Biological Imperative 

Celebration sculpture by Gary Lee Price

Detail from Celebration, sculpture in Decatur Square, Decatur, GA; artist Gary Lee Price.

In Genesis, the first humans are instructed to be fruitful and multiply. Given that the human population now exceeds seven billion individuals, one could assume humans took that instruction to heart. Along the way, the transition from hunter gathers, where the population was constantly on the move, to an agrarian society where everyone stays put, no doubt helped humans in this goal. Development of technology and industry, advances in medicine, and improvements in our diet also played a part, and for that, we have our advanced brains to thank. Had our ancestors not begun to walk upright, which freed their hands to allow for tool making, which, in turn led to the the development of our brains, we might still be swinging in trees, rather than building skyscrapers, unraveling our genetic code, and planning a trip to Mars. Humans have done such a good job of distancing ourselves from our primate past that we’ve created numerous myths of divine origin to explain where we came from rather than accepting what the evolutionary evidence tells us. 

In the film The Adventures of Baron Munchausen, Robin Williams plays a king who can detach his head from his body. Connected, he’s course and vile, and enslaved by his animal instincts, but detached, he’s thoughtful and contemplative and fully intellectual. Many people like to believe humans operate as essentially rational creatures, guided by common sense, and ignore the many, many times humans behave in ways contrary to rational behavior. Nowhere is this more evident than in the area of attraction and the dating rituals humans devise for finding and choosing a mate. People spend much time and many words trying to explain why they are attracted to certain people and not to others, or why a particular relationship didn’t work out, attempting to conceptualize the instinctive biological imperitive to survive and procreate. Applying too much rationality to reproductive behavior can have other implications relevant to the continuation of the species.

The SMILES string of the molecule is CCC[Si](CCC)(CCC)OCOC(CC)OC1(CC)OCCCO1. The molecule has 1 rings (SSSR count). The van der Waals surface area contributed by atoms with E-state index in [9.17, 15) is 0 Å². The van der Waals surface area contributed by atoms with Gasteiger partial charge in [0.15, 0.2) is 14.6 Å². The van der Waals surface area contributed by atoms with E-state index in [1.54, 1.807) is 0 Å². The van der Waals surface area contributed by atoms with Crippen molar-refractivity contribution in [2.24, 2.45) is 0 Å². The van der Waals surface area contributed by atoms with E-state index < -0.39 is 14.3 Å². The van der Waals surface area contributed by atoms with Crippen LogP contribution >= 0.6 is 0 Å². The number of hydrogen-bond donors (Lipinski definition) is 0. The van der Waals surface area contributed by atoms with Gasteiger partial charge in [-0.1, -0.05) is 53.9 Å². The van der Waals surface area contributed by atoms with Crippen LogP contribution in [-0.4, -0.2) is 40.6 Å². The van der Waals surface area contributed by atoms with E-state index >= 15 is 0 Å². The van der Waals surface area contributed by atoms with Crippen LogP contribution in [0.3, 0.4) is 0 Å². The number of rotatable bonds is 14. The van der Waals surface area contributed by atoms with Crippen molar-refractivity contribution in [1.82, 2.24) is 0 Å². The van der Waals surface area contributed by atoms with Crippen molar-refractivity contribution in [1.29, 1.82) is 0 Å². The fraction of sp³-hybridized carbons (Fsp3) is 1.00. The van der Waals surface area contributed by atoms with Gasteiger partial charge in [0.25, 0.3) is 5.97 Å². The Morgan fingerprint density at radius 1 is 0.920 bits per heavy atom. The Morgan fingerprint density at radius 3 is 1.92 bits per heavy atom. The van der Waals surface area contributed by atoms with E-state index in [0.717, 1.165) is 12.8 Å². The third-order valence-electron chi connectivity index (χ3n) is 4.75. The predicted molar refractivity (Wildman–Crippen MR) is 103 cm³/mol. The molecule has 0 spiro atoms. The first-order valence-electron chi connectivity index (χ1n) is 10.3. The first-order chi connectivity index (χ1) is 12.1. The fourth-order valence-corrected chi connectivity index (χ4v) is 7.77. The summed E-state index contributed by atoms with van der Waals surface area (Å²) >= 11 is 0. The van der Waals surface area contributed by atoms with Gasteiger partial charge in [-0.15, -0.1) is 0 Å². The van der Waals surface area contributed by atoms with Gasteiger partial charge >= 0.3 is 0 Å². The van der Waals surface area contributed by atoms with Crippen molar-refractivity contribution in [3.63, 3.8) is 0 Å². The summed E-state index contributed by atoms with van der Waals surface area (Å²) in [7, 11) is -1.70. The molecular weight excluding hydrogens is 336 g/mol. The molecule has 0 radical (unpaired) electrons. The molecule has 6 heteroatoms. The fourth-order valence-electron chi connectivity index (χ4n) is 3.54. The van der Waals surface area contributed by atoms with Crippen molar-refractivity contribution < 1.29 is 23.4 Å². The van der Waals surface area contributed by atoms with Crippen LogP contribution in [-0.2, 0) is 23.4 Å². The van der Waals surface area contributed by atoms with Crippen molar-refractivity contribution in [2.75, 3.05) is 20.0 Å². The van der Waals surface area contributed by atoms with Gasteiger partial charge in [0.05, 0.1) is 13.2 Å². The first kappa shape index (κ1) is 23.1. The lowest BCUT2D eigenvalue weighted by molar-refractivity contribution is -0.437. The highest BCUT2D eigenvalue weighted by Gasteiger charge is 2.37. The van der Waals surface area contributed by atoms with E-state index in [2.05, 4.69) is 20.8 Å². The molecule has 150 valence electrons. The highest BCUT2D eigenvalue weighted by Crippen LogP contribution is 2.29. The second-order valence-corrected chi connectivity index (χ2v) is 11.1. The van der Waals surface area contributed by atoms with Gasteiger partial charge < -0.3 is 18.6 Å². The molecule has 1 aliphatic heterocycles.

One of the consequences to increasing intelligence is that humans can become focused on other creative endeavors and begin to override the biological imperative by either delaying or simply refusing to reproduce for a variety of reasons. The religious sect known as the Shakers was an example of a community who practiced celibacy, even between married couples, and chose to grow by recruiting new members rather than via the traditional route of having children. They found alternate means, such as weird dances and building distinctive furniture, as a way of channeling their creative impulses away from their sexual desires and, as a result, all that remains of their community, aside from a few later converts who may still practice the lifestyle, is the furniture they created. The sect, by and large, went extinct when the last of its stalwarts died off during the twentieth century.

Typically, the higher up the economic ladder one moves, the fewer children one has. In an agrarian society where many individuals are needed to perform the necessary work, larger family sizes are advantageous to effectively create the workforce a family would require. In my genealogical work, I’ve seen families with as many as eighteen to twenty children, though not all by the same mother. For those living in cramped urban settings, large families are less of an advantage, though they can be found there as well. Equally so, given the risks inherent in childbearing, expecting a single woman to bear numerous children over a relatively short period of time can be dangerous for both the woman and her offspring. There’s a reason why the mortality rate for women and infants was so high in colonial times besides the lack of adequate pre- and postnatal care available. 

While a change in thinking can alter the desire to have children, we have yet to overcome a simple fact of reproduction. In order for there to be a child, there has to be a contribution from a man and a woman regardless of whether the two have sex. Neither gender can produce a child solely on its own. There has been talk of fusing genes or chromosomes, or otherwise cloning a person to overcome this situation, but as of now, science has yet to produce a human child using this method. The fundamentalist claim that homosexuals can’t reproduce doesn’t take into account the fact that both parents no longer need to be present at the moment if conception. Perhaps this is another reason the far right hates science so much. 

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